We need to do more than tweet. We need to act. As educators we must take the reality of structural inequalities into account as we teach and as we grow as leaders. The racialized acts of violence that have (finally, please read this) captured the attention of our nation, thanks in large part to the #blacklivesmatter movement, makes this clearer and more urgent than ever. Following their lead, we need to find ways to “Get Active. Get Organized. Fight Back.” We need to dismantle the barriers to equity and justice within schools and show our students that all of us, including women and people of color, are educators as well as leaders, and that we are committed to changing ourselves, our schools, and our world for the better. As one of my students, Ashley Olafsen noted in a talk she gave at COSN this past March, all students deserve to “see” people like them in their school & learning environments and all students need to find role models they can connect with. Many of us love the expression “be the change you want to see in the world,” but Ashley’s words remind us that our students need to “see it to be it” (to borrow from Miss Representation).

Great work is being done. In addition to Pernille Ripp (who, by the way, has been raising this point for years), Peter DeWitt, Jennifer Abrams, and Nancy Flanagan have recently blogged about female leaders in education. There are also great educators from around the world addressing this question (join in #SatchatOC’s “Women as Educational Leaders” Twitter chat on 7/31 7:00pm EST hosted by @stringer_andrea; see also this post).  Jose Vilson blogs about institutional racism (among other things) and started a movement with his EduColor collaborators (including @RafranzDavis). Others, including Matt D’Angelo, are advocating for our LBTQ students and teachers.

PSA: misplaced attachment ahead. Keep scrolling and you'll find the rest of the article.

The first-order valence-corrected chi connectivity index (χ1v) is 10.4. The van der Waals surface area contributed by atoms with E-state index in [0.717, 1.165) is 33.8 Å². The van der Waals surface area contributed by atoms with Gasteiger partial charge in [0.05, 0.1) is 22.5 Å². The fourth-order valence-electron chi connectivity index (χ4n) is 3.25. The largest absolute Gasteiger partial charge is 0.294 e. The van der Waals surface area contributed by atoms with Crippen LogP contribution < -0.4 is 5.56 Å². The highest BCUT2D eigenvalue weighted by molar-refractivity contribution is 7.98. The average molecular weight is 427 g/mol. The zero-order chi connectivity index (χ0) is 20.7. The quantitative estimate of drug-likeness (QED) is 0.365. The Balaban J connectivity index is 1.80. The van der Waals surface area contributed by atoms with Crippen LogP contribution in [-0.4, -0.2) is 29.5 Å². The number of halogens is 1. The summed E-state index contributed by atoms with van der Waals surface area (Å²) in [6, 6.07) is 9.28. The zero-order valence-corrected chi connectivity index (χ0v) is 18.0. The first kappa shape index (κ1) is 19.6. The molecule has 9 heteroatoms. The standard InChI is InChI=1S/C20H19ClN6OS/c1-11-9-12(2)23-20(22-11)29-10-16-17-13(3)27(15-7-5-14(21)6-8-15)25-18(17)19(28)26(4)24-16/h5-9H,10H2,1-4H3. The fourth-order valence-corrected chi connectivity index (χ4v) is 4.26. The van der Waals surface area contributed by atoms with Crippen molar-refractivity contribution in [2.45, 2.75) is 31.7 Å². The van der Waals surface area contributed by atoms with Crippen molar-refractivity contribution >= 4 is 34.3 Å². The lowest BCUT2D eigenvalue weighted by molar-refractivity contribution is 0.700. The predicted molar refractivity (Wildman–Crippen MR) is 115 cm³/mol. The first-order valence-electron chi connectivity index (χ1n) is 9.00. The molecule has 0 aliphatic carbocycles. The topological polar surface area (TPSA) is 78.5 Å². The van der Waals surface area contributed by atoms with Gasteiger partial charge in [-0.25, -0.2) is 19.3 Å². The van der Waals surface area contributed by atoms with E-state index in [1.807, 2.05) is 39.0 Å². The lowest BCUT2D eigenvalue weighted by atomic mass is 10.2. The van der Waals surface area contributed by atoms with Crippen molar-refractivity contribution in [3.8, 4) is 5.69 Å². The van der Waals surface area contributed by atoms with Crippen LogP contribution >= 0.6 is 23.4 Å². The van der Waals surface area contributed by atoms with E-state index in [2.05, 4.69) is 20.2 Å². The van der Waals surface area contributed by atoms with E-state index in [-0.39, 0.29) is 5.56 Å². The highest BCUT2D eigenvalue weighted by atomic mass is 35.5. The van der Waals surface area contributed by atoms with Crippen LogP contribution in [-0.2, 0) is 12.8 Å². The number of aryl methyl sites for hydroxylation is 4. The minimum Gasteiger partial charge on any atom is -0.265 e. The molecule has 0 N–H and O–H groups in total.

Inspired by these #eduleaders, I’m trying to find my way of breaking down societal barriers to equity and justice, and would like to learn more about what are doing. How do you support the “see it to be it” model in your classroom, school, and professional organizations? How can conferences, editorial boards, publishing companies, etc. change in order to be more inclusive? How can/does “school” work to promote equity and social justice? What organizations are doing this well — and/or do we need to create new organizations/opportunities for social justice educators in order to move beyond words to action?

I’ve only addressed two of the important questions Pernille raises via her post and hope you will add your voice to the conversation in order to extend our focus to include “the political” even as we recognize that this topic is deeply personal. More on that in Part 2 (forthcoming) of my response to Pernille’s post.

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4 thoughts on ““The personal is political”: Questions to Extend the Conversation on Female Leaders (Part 1)

  1. So glad this issue seems to be taking off. I’m a public school teacher in Tennessee, but have been really inspired by the UK group @WomenEd and the way they have collaborated to share writing through staffrm.io, have created chats, and organized conferences to promote women in education. I wrote about an effort to form an offshoot of that group here in the US and would love to have others join/help/lead https://readyforthenewworld.wordpress.com/2015/07/19/us-teachers-lets-join-forces-with-womened/

    Like

    1. Becca,
      I’m so glad we could connect on this topic through blogging & Twitter. I just followed @WomenEd and am going to read your post/follow you to learn more. I am all about connections and partnerships so count me in!
      Best,
      Colleen

      Liked by 1 person

    1. Thanks for your comment, Deb. I know you are in the dissertation phase of your degree and value reading your blog as you share your work. I love learning from & with you!
      Colleen

      Like